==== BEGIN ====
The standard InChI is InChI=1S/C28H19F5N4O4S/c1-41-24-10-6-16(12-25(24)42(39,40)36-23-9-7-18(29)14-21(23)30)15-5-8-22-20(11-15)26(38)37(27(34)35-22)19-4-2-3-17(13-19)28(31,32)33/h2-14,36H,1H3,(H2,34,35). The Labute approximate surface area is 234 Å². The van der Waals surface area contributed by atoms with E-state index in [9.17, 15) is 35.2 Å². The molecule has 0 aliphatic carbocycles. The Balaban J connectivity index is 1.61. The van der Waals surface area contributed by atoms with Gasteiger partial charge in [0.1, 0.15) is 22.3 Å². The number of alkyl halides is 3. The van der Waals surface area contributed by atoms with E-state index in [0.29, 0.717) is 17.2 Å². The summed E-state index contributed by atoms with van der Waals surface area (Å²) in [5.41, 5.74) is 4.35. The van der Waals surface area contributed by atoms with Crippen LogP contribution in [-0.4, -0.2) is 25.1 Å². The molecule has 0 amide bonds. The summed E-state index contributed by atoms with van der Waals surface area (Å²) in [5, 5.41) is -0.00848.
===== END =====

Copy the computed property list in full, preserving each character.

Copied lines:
The standard InChI is InChI=1S/C28H19F5N4O4S/c1-41-24-10-6-16(12-25(24)42(39,40)36-23-9-7-18(29)14-21(23)30)15-5-8-22-20(11-15)26(38)37(27(34)35-22)19-4-2-3-17(13-19)28(31,32)33/h2-14,36H,1H3,(H2,34,35). The Labute approximate surface area is 234 Å². The van der Waals surface area contributed by atoms with E-state index in [9.17, 15) is 35.2 Å². The molecule has 0 aliphatic carbocycles. The Balaban J connectivity index is 1.61. The van der Waals surface area contributed by atoms with Gasteiger partial charge in [0.1, 0.15) is 22.3 Å². The number of alkyl halides is 3. The van der Waals surface area contributed by atoms with E-state index in [0.29, 0.717) is 17.2 Å². The summed E-state index contributed by atoms with van der Waals surface area (Å²) in [5.41, 5.74) is 4.35. The van der Waals surface area contributed by atoms with Crippen LogP contribution in [-0.4, -0.2) is 25.1 Å². The molecule has 0 amide bonds. The summed E-state index contributed by atoms with van der Waals surface area (Å²) in [5, 5.41) is -0.00848.